The whole Don Grady ("Robbie Douglas" on MY THREE SONS and later a member of The Yellow Balloon and Windupwatchband) thing shouldn't even be mentioned as far as I am concerned. People write about that one record they did with Don (Little People in 1965) like it was The Guard's claim to fame. It was publicity for a new group, and a demo for Don Grady. I can't tell you anything else about him.
The band name and image was a group concept with help from management. Gary Bookasta had a lot of creative influence over the group. The Hullabaloo was set up by Gary to be a showcase for the Guard as much as it was (to be) a nightclub. It was all about making a bunch of kids as big as the Beatles. Nothing has changed in that regard, except you can do it these days on MTV.
The uniforms were great! It gave us an image on stage that was very strong. The girls loved it, too! We never wore any kind of hat; we had too much hair for that.
The Guard did not play any other clubs on the Sunset Strip. We would do mini concerts at high school auditoriums. Casey Kasem would put these dates together and promote them on KRLA radio. We saw a lot of very good bands play in those days. Some were working their way up, or trying to get a record deal. The Sons of Adam and The Eastside Kids were both very good groups that would play the Hullabaloo as much as possible.
The Palace Guard was very fortunate to have many connections in the business. With all the airplay we got on or records and with the Hullabaloo to showcase us, there wasn't anyone as popular as The Guard in the Los Angeles area. National distribution of a record did not happen in the '60s for the smaller record labels. I don't know why we didn't fight more for it, but we just kept on playing and hoping for the best.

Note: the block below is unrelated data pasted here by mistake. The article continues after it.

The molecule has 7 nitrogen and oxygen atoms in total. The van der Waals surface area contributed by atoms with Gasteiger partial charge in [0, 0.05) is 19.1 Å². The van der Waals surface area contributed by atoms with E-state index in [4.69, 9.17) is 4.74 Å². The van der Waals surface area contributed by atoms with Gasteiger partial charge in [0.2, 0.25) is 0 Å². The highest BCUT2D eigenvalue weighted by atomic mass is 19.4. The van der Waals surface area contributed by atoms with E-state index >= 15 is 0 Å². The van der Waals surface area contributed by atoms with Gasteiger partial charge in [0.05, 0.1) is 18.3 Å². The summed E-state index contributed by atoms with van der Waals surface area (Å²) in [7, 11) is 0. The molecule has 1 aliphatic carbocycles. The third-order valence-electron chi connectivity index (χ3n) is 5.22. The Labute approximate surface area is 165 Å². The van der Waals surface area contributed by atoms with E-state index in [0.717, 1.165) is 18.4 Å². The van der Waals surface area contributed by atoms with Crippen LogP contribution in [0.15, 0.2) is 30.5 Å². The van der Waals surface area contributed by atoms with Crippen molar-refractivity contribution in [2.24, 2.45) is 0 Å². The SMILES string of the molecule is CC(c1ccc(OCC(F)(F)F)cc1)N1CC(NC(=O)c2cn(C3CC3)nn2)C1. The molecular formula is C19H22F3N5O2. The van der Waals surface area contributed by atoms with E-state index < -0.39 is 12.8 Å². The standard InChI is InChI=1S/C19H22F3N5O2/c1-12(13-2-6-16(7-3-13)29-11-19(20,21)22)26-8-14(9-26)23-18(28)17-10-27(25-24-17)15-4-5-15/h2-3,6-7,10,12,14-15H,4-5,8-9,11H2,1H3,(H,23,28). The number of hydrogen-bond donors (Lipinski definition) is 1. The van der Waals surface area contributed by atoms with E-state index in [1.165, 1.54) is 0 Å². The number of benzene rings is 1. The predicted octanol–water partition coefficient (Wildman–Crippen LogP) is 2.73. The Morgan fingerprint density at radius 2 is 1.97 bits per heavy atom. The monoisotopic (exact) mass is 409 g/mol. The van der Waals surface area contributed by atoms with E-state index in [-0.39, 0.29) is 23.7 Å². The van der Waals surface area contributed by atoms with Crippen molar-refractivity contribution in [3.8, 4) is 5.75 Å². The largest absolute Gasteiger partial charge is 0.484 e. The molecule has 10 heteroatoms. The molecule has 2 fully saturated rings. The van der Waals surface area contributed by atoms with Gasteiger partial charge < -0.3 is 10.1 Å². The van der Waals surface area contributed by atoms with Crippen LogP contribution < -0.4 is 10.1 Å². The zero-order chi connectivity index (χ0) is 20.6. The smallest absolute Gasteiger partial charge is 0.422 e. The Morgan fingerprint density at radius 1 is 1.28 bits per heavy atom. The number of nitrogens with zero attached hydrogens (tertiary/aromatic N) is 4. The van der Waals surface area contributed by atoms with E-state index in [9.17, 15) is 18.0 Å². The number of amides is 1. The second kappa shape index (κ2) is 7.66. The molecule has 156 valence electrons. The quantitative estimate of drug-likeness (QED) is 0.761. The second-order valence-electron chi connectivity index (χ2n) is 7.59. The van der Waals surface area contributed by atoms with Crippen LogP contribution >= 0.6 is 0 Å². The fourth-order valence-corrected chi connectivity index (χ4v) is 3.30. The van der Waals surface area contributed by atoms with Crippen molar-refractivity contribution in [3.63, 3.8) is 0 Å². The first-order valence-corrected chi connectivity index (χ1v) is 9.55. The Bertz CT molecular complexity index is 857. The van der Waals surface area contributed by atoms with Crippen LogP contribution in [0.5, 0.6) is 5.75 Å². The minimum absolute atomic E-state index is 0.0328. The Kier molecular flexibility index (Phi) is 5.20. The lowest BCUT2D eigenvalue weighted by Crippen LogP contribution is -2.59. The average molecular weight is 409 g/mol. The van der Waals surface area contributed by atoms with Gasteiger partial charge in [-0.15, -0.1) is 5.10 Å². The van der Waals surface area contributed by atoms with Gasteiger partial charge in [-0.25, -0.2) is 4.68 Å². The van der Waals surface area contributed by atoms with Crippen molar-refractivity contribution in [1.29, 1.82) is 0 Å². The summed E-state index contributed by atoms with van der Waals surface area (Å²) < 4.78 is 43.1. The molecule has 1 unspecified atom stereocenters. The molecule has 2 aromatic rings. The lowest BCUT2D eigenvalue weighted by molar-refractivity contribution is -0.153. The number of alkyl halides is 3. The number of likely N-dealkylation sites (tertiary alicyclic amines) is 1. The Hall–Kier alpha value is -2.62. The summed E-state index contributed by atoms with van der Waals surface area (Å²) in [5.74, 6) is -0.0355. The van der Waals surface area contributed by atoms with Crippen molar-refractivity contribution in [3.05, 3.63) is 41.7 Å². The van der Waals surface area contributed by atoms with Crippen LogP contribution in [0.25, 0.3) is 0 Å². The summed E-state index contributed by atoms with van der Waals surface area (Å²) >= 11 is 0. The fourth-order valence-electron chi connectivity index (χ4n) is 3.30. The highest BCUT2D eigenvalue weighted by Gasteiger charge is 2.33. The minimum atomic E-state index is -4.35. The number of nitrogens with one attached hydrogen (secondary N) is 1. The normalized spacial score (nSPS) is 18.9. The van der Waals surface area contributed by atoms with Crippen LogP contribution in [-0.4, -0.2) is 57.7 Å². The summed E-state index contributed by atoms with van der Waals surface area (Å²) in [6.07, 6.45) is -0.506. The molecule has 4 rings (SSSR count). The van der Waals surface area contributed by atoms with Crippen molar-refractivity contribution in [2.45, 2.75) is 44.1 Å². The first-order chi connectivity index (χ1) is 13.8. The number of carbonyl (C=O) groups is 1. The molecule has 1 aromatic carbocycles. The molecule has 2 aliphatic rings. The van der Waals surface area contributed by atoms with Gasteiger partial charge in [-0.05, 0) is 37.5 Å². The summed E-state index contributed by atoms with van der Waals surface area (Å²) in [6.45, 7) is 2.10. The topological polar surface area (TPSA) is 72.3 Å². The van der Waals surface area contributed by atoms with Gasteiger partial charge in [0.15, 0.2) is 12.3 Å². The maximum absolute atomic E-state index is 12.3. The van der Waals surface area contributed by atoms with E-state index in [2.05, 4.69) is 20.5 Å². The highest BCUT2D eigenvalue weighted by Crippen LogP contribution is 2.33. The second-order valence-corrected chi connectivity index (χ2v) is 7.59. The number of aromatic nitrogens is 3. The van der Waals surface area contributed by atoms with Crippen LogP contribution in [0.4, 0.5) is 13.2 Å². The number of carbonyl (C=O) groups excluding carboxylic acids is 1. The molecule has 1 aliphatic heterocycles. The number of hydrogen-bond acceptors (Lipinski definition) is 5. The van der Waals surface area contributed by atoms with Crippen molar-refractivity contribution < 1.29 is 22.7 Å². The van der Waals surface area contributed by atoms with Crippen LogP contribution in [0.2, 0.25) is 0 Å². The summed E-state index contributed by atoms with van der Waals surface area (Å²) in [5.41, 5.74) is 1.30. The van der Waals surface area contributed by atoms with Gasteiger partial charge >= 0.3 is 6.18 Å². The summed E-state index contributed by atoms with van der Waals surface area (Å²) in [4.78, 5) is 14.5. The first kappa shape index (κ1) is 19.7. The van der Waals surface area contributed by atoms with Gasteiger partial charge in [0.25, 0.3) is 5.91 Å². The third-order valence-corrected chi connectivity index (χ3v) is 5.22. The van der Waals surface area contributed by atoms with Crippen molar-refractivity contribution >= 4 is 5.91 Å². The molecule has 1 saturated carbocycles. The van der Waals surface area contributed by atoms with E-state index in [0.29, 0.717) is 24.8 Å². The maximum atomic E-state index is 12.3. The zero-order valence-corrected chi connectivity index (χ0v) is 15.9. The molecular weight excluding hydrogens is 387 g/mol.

We were big fish in a small lake. Our so-called tour took us across America on Route 66, all the way to Canada. The Guard used to cover many of the hits that were big in LA. Talk Talk by The Music Machine was a hit song here, but not in New York! It was weird. People would look at you play like you were from another planet.
We used to get a lot of publicity in LA. We (performed on) GROOVY, 9TH STREET WEST, SHIVAREE and WHERE THE ACTION IS. On the road, however, we (didn't have any publicity)! Due to bad management of our tour, we all became burnt out. By the time we got back to LA, it was over for The Palace Guard. What was equally bad was seeing that my old group, The Yellow Payges, had become close to Gary Bookasta, and while we were gone, had taken our spot at the Hullabaloo. It's only rock and roll, but we love it.
After (The Palace Guard) I played with many groups: Sweet Wine, Jamme, Space (aka Humans), Strawberry Alarm Clock (later line-up built around the man who wrote Incense & Peppermints), Festival of Lights, The Automatics, Flamin' Groovies (recorded Shake Some Action), Sales Brothers, Blue Cheer, Hollywood Stars, Strangers, and The King St. Dukes. (I also) recorded England with Sparks.
(Of The Palace Guard songs), I really liked A Girl You Can Depend On. Playgirl (not the song recorded by The Knickerbockers and Prophets Three) was a song that (nobody) else would do except The Guard. Saturday's Child was to be our next single, but The Monkees released it before we did. And that, as they say, was that.